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San Diego Doctor On How Sports-Caused Brain Trauma Affects Kids

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San Diego Doctor On How Sports-Caused Brain Trauma Affects Kids
GUEST:Alan Shahtaji, director, UC San Diego Health's Sports Concussion Clinic

The film "Concussion," heading to theaters on Christmas day, tells the story of Dr. Bennet Omalu, a Pittsburgh forensic pathologist who first uncovered the disease now known as CTE, chronic traumatic encephalopathy, and his battle with the National Football League.

The catalyst for his discovery was his forensic examination into the death of former Pittsburgh Steeler Mike Webster in 2002.

The film has special resonance in San Diego because of the 2012 suicide of former Chargers linebacker Junior Seau, who had the same disease. CTE, previously known to occur mostly in boxers, is caused by repetitive brain trauma and includes memory loss, confusion, impaired judgment and impulse control, aggression, depression, and dementia.

In his practice at the UC San Diego Health Sports Concussion Clinic, Dr. Alan Shahtaji estimates he sees six to eight school-age children with concussions each week, about four of them new cases.

The questions Shahtaji and his colleagues confront every day include: How many concussions are too many? When can a soccer player safely head the ball? What rule changes in popular sports will protect young players? Can better equipment improve safety?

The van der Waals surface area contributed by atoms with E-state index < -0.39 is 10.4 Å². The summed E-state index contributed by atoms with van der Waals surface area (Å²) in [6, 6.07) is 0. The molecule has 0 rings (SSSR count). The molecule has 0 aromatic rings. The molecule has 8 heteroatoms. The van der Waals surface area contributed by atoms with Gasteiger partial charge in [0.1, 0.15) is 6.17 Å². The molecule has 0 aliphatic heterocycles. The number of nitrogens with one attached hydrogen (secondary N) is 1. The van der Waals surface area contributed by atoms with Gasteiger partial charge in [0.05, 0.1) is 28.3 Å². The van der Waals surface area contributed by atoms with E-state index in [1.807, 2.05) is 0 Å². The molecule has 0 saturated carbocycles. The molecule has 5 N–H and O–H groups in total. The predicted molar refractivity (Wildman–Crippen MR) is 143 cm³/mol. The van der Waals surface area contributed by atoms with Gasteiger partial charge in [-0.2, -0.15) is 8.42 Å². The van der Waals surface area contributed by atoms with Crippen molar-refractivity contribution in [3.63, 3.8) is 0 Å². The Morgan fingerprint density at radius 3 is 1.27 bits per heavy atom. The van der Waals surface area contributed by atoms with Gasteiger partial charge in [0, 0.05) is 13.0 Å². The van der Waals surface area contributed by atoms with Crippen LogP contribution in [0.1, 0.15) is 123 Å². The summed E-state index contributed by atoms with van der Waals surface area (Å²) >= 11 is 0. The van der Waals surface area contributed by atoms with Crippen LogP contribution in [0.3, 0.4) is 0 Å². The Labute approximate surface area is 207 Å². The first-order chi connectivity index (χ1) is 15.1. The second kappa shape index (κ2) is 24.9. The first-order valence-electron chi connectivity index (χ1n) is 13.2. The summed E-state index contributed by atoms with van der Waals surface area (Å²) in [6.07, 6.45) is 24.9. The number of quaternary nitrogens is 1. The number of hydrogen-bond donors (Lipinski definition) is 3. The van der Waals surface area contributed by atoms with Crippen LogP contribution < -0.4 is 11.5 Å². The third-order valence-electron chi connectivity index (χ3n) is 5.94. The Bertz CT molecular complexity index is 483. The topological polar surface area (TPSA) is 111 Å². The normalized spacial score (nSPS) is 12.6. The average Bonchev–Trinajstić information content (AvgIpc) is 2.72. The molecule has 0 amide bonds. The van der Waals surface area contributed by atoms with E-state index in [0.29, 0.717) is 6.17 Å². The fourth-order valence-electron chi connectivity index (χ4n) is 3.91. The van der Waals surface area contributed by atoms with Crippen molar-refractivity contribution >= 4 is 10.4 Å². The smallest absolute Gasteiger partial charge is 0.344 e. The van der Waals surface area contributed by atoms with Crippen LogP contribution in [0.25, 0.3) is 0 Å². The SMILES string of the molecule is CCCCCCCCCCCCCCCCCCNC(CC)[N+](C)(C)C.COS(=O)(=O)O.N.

If kids want to to play Pop Warner, high school football or soccer — and their parents want to let them — these questions need answers.

Shahtaji said attention to concussions has changed professional football.

“Because of these outcomes, the NFL has really changed a lot,” Shahtaji told KPBS Midday Edition on Wednesday. “Even legislatures are changing. It’s just filtering that down to those who are most vulnerable.”

Shahtaji said no concussions behave the same. For example, some people may experience headaches while others do not. Other symptoms can include vision changes, balance problems and emotional changes.